Monday, September 08, 2008

Of Largesse and oversized executive pay

"If you have a bazooka in your pocket and people know it, you probably won't have to use it." - U.S. Treasury Secretary Hank Paulson said at a July 15 Senate Banking Committee hearing referring to the fact that if he has a blank check for bailing out Freddie and Fannie, people will continue to trust the institutions without him having to resort to writing taxpayer monies on the blank check that was ultimately offered to him.

The Treasury department rescued Fannie Mae and Freddie Mac by placing them into a conservatorship. Paulson was proved spectacularly wrong on his bazooka based thinking when the ever falling markets combined with creditors from Asia demanding fair share for their invested bucks threatened to topple these fair handmaidens of the mortgage industry. It is indeed ironic that the bastion of free market enterprise, the United States has to resort to government backed bailouts at the end of the day. Unclear still is the cost of the bailout - which could either be $25 billion or $100 billion depending on who you talk to. We are not even sure what the exact amounts the taxpayer will have to bear.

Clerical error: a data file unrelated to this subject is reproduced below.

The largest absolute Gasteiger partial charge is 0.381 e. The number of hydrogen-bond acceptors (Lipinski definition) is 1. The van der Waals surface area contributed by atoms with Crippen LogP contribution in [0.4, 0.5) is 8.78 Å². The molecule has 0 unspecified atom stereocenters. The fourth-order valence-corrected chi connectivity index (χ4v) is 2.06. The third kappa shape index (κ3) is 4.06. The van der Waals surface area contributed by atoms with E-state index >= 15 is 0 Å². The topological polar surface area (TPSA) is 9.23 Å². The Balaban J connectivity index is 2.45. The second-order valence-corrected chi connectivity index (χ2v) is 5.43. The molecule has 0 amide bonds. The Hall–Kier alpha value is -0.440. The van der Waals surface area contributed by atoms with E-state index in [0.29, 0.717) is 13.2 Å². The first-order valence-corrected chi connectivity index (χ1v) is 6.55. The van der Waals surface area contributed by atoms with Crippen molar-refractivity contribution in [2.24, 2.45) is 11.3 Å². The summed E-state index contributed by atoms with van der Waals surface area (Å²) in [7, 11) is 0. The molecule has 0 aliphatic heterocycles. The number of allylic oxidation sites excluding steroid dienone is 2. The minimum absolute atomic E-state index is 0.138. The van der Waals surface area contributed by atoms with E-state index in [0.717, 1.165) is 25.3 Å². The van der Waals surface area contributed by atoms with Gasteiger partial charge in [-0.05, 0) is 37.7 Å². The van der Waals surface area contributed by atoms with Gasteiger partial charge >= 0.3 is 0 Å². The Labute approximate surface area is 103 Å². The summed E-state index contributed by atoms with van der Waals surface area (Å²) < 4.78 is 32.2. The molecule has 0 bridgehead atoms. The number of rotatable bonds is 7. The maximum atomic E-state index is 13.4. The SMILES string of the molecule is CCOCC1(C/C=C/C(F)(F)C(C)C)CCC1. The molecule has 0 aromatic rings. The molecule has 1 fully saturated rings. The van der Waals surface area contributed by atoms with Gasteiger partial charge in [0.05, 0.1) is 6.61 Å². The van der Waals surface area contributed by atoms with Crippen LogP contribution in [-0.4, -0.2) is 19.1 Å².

If one assumes that a conservative 20% of the holdings of Fannie and Freddie (assets currently at $5.3 trillion) are toxic, the amount that the government will have indirectly committed would be approximately $1030 billion – or about a trillion dollars of taxpayer monies. I feel for our children who will see the effects of this played out in their lifetimes…

All said and done, this might have been the right thing to do to restore needed faith and credit in our local economy and stabilizing the global markets at large.

However, I ran into the following bit of news that smacked of double standards.... Normal wisdom and classic free market principles would allow one to punish stewards of companies by slashing pay and withholding perks for jobs poorly done. Yes, bigger screwups bestow smaller paychecks - or so the saying goes - not so for the CEO's of Freddie Mac and Fannie Mae.

From here:

Daniel H. Mudd, the departing head of Fannie Mae, stands to collect $9.3 million in severance pay, retirement benefits and deferred compensation, provided his dismissal is deemed to be “without cause,”

Richard F. Syron, the departing chief executive of Freddie Mac, could receive an exit package of at least $14.1 million, largely because of a clause added to his employment contract in mid-July as his company’s troubles deepened.

Looks like the chiefs were fattening their pockets for many years…

Mr. Mudd’s predecessor at Fannie Mae, Franklin D. Raines, took home more than $52 million while he was chief executive from 1999 to 2004 while Mr. Syron’s predecessor at Freddie Mac, Leland C. Brendsel, took home more than $28.4 million from 1993 to 2003

1 comment:

JafaBrit's Art said...

wow! I am just gobsmacked!!!! that is really sick!